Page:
3p + 5000 â‰¥ 10000

3p + 5000 – 5000 â‰¥ 10000 – 5000

3p + 0 â‰¥ 5000

(\(\frac{1}{3}\))(3p) â‰¥ (\(\frac{1}{3}\))(5000)

p â‰¥ 1666 \(\frac{2}{3}\)

Jonathan must sell $1,666.67 in total purchases.

Question 2.

Systolic blood pressure is the higher number in a blood pressure reading. It is measured as the heart muscle contracts. Heather was with her grandfather when he had his blood pressure checked. The nurse told him that the upper limit of his systolic blood pressure is equal to half his age increased by 110.

a. a is the age in years, and p is the systolic blood pressure in millimeters of mercury (mmHg). Write an inequality to represent this situation.

Answer:

p â‰¤ \(\frac{1}{2}\) a + 110

b. Heatherâ€™s grandfather is 76 years old. What is normal for his systolic blood pressure?

Answer:

p â‰¤ \(\frac{1}{2}\) a + 110, where a = 76.

p â‰¤ \(\frac{1}{2}\) (76) + 110

p â‰¤ 38 + 110

p â‰¤ 148

A systolic blood pressure for his age is normal if it is at most 148 mmHG.

Question 3.

Traci collects donations for a dance marathon. One group of sponsors will donate a total of $6 for each hour she dances. Another group of sponsors will donate $75 no matter how long she dances. What number of hours, to the nearest minute, should Traci dance if she wants to raise at least $1,000?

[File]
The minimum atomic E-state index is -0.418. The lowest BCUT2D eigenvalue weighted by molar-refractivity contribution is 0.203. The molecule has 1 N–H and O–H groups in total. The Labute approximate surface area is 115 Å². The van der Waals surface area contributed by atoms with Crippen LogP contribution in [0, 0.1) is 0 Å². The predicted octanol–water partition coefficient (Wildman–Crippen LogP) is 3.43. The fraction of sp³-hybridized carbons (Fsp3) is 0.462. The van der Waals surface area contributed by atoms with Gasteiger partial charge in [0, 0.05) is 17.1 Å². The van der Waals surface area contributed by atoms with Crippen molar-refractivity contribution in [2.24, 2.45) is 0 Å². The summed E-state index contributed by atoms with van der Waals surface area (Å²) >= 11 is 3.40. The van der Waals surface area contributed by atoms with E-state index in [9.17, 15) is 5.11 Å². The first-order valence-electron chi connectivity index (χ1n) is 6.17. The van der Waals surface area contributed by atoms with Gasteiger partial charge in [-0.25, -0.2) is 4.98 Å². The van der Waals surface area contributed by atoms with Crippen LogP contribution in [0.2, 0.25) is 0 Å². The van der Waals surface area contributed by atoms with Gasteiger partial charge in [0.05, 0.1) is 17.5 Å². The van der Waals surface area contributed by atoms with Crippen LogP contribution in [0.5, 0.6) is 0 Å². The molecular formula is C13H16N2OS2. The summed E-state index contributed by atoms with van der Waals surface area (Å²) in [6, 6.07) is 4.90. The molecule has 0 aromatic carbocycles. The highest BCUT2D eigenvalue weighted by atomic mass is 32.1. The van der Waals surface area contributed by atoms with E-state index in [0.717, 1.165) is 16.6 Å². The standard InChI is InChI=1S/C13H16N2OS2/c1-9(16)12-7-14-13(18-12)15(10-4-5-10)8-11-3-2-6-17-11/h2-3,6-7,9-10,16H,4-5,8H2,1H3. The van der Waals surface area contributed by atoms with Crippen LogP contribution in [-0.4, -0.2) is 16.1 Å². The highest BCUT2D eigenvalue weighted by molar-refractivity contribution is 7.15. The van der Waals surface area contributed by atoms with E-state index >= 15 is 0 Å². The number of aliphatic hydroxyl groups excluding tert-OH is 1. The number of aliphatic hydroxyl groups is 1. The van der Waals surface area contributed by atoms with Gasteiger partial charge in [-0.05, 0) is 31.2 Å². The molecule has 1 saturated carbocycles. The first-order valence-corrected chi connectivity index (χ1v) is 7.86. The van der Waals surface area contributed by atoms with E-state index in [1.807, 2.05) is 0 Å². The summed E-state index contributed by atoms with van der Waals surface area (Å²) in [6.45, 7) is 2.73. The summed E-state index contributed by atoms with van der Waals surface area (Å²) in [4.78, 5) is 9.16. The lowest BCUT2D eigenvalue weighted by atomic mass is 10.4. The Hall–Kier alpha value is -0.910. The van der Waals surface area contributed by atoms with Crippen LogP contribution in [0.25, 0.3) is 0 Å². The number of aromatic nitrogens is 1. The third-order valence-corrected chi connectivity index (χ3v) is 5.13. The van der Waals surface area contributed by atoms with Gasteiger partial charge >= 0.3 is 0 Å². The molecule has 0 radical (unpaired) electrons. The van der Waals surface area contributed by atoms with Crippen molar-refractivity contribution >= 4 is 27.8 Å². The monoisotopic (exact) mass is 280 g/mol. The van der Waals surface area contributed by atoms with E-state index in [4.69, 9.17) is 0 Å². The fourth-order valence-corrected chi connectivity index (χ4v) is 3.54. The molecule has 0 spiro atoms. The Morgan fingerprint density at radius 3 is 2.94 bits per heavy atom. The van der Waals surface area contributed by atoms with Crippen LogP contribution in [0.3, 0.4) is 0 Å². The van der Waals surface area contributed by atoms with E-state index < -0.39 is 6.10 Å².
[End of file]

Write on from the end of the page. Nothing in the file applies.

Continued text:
Answer:

Let the variable h represent the number of hours Traci dances.

6h + 75 â‰¥ 1000

6h + 75 – 75 â‰¥ 1000 – 75

6h + 0 â‰¥ 925

(\(\frac{1}{6}\))(6h) â‰¥ (\(\frac{1}{6}\))(925)

h â‰¥ 154 \(\frac{1}{6}\)

Traci would have to dance at least 154 hours and 10 minutes.

Question 4.

Jackâ€™s age is three years more than twice the age of his younger brother, Jimmy. If the sum of their ages is at most 18, find the greatest age that Jimmy could be.

Answer:

Let the variable j represent Jimmyâ€™s age in years.

Then, the expression 3 + 2j represents Jackâ€™s age in years.

j + 3 + 2j â‰¤ 18

3j + 3 â‰¤ 18

3j + 3 – 3 â‰¤ 18 – 3